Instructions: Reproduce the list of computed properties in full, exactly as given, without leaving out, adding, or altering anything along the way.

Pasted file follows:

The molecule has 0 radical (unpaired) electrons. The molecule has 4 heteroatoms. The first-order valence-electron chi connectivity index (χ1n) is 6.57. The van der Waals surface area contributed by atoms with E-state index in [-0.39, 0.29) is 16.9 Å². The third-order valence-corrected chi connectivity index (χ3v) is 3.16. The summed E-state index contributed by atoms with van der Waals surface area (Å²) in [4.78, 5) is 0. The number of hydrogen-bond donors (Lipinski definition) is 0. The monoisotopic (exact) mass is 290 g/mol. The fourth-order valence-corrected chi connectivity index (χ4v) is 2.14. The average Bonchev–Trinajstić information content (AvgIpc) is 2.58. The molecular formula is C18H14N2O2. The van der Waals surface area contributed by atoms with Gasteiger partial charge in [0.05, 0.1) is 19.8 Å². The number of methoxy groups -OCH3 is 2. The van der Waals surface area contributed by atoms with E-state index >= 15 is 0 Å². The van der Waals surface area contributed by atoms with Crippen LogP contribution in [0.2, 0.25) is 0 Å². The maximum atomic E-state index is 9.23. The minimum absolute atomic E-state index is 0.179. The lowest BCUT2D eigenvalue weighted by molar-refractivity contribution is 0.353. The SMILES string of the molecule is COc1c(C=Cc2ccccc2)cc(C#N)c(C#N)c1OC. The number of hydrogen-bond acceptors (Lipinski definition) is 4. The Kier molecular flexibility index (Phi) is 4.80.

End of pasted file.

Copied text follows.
The molecule has 0 radical (unpaired) electrons. The molecule has 4 heteroatoms. The first-order valence-electron chi connectivity index (χ1n) is 6.57. The van der Waals surface area contributed by atoms with E-state index in [-0.39, 0.29) is 16.9 Å². The third-order valence-corrected chi connectivity index (χ3v) is 3.16. The summed E-state index contributed by atoms with van der Waals surface area (Å²) in [4.78, 5) is 0. The number of hydrogen-bond donors (Lipinski definition) is 0. The monoisotopic (exact) mass is 290 g/mol. The fourth-order valence-corrected chi connectivity index (χ4v) is 2.14. The average Bonchev–Trinajstić information content (AvgIpc) is 2.58. The molecular formula is C18H14N2O2. The van der Waals surface area contributed by atoms with Gasteiger partial charge in [0.05, 0.1) is 19.8 Å². The number of methoxy groups -OCH3 is 2. The van der Waals surface area contributed by atoms with E-state index >= 15 is 0 Å². The van der Waals surface area contributed by atoms with Crippen LogP contribution in [0.2, 0.25) is 0 Å². The maximum atomic E-state index is 9.23. The minimum absolute atomic E-state index is 0.179. The lowest BCUT2D eigenvalue weighted by molar-refractivity contribution is 0.353. The SMILES string of the molecule is COc1c(C=Cc2ccccc2)cc(C#N)c(C#N)c1OC. The number of hydrogen-bond acceptors (Lipinski definition) is 4. The Kier molecular flexibility index (Phi) is 4.80.